I’m an information junkie and always have been.

I’m a product of my parents after all. My dad, a university professor, has surrounded himself with mountains of newspapers, journals books and articles for as long as I can remember. And I can still picture my mom studying at the dining room table throughout her 12 years of night school.

I love to learn. Over the years, I’ve signed up for countless blogs, tagged even more videos and overloaded my bookshelves. But that doesn’t mean I’ve kept up with all of this learning. For many years, I simply didn’t protect time for learning. What can I say? Life became busy and I slipped into reactive mode. I shelved the books and moved links into a digital “later” folder. And I’m embarrassed to admit that I rarely (i.e., never) actually went back to read them. There was always something else more pressing to do.

This didn’t change my desire to learn, though. I just felt more and more stretched every time I earmarked an article to read later. Then I came across some research (which I thankfully took the time to read) about how many of the world’s most successful people are committed to learning every day. And it inspired me to protect time for learning – the same way I protect time for other priorities.

Warren Buffet attributes his success to a commitment to learning. “I read and read and read. I probably read five to six hours a day.” Similarly, Benjamin Franklin, one of time’s most innovative thinkers, reportedly took one hour out of every day to read, write and reflect. Oprah Winfrey, who credits books with much of her success, says, “Books were my pass to personal freedom.” LinkedIn CEO Jeff Weiner schedules two hours of thinking time per day and refers to this in a piece called “The Importance of Scheduling Nothing”.

Michael Simmons, who studies successful people, refers to this as the five-hour rule. Many great leaders set aside at least an hour a day (or 5 per week) for reading. These top performers, despite managing heavy workloads, regularly step away from day-to-day tasks to invest in their own learning. Simmons refers to this proactive time as compound time which leads to exponential results. Certainly, this aligns to Ben Franklin’s famous quote: “An investment in knowledge pays the best interest.”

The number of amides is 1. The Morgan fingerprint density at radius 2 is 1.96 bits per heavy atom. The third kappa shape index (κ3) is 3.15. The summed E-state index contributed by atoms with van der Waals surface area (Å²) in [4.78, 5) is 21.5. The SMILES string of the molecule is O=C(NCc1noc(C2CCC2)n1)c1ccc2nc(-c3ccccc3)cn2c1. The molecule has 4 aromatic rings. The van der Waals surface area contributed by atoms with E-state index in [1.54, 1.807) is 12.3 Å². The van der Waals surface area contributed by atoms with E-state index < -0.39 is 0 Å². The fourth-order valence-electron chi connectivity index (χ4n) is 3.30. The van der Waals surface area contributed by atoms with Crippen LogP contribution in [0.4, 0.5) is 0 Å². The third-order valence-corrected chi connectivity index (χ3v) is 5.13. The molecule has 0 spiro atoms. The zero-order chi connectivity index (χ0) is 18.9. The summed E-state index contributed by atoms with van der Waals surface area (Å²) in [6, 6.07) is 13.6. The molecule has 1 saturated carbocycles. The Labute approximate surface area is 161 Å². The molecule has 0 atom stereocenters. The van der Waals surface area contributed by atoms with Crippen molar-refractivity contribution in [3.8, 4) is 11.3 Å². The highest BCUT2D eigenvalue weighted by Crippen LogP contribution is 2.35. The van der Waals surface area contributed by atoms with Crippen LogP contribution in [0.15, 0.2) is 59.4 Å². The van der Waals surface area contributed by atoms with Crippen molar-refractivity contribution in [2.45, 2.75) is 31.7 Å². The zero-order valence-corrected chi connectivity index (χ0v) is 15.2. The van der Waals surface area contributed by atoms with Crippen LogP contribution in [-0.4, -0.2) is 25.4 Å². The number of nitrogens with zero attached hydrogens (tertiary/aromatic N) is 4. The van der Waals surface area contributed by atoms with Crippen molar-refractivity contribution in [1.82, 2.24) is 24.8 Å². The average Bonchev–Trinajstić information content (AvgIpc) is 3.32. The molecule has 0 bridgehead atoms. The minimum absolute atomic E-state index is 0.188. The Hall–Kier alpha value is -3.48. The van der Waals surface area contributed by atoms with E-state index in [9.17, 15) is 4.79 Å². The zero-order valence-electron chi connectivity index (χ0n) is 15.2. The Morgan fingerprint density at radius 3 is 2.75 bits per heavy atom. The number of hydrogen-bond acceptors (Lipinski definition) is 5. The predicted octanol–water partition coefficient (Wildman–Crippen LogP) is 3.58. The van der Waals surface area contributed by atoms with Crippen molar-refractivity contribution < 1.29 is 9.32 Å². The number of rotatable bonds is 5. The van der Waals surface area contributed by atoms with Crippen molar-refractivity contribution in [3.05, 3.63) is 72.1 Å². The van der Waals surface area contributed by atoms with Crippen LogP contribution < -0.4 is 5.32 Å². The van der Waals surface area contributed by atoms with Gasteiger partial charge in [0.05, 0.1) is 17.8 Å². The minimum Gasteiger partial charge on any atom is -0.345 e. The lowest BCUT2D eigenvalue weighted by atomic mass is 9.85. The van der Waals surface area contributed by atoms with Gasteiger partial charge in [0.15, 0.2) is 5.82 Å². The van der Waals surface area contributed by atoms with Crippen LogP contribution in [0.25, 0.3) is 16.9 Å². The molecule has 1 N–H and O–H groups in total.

Learning; time

Anders Ericsson, author of Peak, declares that engaging in “deliberate practice” is the way to get good at anything. According to Ericsson, developing expertise requires more than simply a significant investment of time. True expertise requires deliberate practice and having well-defined, specific goals. And investing in learning is a great example of deliberate practice.

Stephen Covey called this principle “sharpening your saw”. Consider, for example, two hard-working people. One is working 10-hour days, rushing from one thing to the next with no breaks to reflect and learn. The other is working 8-hour days and also builds in time for reflection and learning. I would bet the 8-hour a day person is accomplishing more. In other words, we can cut down more trees if we pause to improve our tools.

As an added bonus, reading can help keep your brain sharp well into your golden years. In a New York Times article, “Superagers” were found to continue challenging themselves by learning new skills.

Clearly, investing is learning is a great opportunity to elevate your game. But we can’t just wait for free time to show up. I eventually learned that I needed to take a proactive approach. And for this reason, I’ve created space in my day for learning: 15 minutes over breakfast in the morning and 15 minutes in the evening. And I listen to audio books and Ted Talks while commuting. It’s not always an hour a day, but I’m getting there.

How do you find time to learn? Do you prefer podcasts or blogs? Videos or books? What are your best tips for protecting this valuable time? And how has learning boosted your impact? Please share your strategies in the comments below. We would all love to learn from you.